PhD, Biomedical Engineering
Grove School of Engineering
As a junior at the University of Oklahoma, where she majored in chemical engineering, Laura Causey spent six months in Bolivia teaching children such healthy tips as how to brush their teeth. As a doctoral candidate at City College, she ran the New York marathon to raise funds for students she was mentoring in a biomedical engineering minority scholars program after its funding had been cut.
Altruism has always been her motivation, concedes Laura, received a PhD in biomedical engineering from the Grove School of Engineering, supported by a NASA Graduate Student Research Fellowship.
However it wasn’t until she heard bioengineer Rebecca Richards-Kortum speak at City College in 2009 on technologies being developed for the developing world that the North Carolina native zoned in on what she really wanted to do.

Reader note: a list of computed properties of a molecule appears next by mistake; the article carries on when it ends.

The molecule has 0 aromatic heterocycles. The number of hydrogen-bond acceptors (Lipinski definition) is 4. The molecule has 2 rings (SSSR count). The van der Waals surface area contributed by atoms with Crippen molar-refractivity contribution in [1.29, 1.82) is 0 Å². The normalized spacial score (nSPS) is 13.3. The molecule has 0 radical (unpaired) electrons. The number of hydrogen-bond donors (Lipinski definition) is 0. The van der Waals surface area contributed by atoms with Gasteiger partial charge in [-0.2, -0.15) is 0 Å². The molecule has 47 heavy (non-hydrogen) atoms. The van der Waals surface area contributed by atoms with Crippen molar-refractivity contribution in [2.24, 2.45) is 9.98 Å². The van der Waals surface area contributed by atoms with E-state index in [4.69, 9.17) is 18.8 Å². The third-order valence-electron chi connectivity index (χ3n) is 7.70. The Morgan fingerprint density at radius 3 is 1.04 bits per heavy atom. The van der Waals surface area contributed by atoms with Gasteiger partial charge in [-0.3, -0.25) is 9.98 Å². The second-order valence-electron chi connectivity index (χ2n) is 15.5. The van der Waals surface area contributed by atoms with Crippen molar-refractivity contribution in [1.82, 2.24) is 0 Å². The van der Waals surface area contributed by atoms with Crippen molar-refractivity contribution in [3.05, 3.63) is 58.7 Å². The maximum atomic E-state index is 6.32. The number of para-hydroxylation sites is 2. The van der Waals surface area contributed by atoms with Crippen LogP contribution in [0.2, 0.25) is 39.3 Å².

“Ever since I listened to Dr. Richards-Kortum, my career aspiration has been to combine the experiences from my biomedical engineering graduate studies to create innovative technologies that are relevant for healthcare in developing countries,” she said.
Laura is now working with Dr. Richards-Kortum at her Rice 360˚: Institute for Global Health Technologies at Rice University in Houston.
She calls it her “dream job." Her project there, a device to monitor blood pressure in pregnant women in developing nations, will take her to the southern African nation of Malawi next spring for clinical trials.
“Laura is an unusually socially committed graduate student who in addition to being an excellent researcher has made a major commitment to work with disadvantaged students,” said Sheldon Weinbaum, Emeritus CUNY Distinguished Professor of biomedical and mechanical engineering.
That is well-deserved praise.
“My career aspiration has been to combine the experiences from my biomedical engineering graduate studies to create innovative technologies that are relevant for healthcare in developing countries.”